New Course   We are often told that we are living in an “Information Society,” and indeed, this is a truth that seems self-evident: communications and information technologies increasingly pervade our homes, our workplaces, our schools, even our own bodies. But what exactly do we mean when we talk about the “Information Society”? If we are living in an Information Society, when did it come into being? What developments — social, economic, political, or technological — made it possible? How does it differ from earlier eras? And finally, and most significantly: what does it all mean?

For the Spring 2014 semester, I am introducing a new course: I222: The Information Society. This course was specifically designed to provide students from a wide variety of humanistic or social scientific disciplines the tools that they need to make sense of the relationship between social and technological change. I222 fulfills the Social and Historical Studies requirements of the Indiana University General Education Requirement.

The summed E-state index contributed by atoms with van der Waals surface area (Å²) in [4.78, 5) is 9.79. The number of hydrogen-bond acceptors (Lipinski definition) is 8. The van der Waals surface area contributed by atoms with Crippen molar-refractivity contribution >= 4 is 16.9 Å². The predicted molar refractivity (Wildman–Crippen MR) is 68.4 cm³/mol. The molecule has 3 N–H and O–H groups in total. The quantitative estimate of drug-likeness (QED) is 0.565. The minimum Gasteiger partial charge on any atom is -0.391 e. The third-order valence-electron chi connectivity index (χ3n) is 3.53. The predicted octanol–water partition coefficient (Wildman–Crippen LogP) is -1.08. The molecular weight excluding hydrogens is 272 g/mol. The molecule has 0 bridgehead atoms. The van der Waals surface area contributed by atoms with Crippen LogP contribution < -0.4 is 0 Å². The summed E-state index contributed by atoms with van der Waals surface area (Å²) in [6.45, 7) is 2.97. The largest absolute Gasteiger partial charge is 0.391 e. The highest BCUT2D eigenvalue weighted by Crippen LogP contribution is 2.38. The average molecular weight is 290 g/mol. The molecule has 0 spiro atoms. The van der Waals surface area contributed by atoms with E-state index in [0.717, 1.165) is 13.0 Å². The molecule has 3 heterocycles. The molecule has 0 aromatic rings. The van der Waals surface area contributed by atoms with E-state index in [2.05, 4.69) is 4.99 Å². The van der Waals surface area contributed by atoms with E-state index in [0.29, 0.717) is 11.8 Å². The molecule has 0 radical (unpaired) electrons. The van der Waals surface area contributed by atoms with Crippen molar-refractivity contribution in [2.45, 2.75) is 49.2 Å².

This course will explore the ways in Western, industrialized societies, over the course of the previous two centuries, came to see information as a crucial commercial, scientific, organizational, political, and commercial asset. Although at the center of our story will be the development of new information technologies — from printing press to telephone to computer to Internet — our focus will not be on machines, but on people, and on the ways in which average individuals contributed to, made sense of, and come to terms with, the many social, technological, and political developments that have shaped the contours of our modern Information Society. Our goal is to use these historical perspectives to inform our discussions about issues of contemporary concern about information technology.

You can find more information about the course at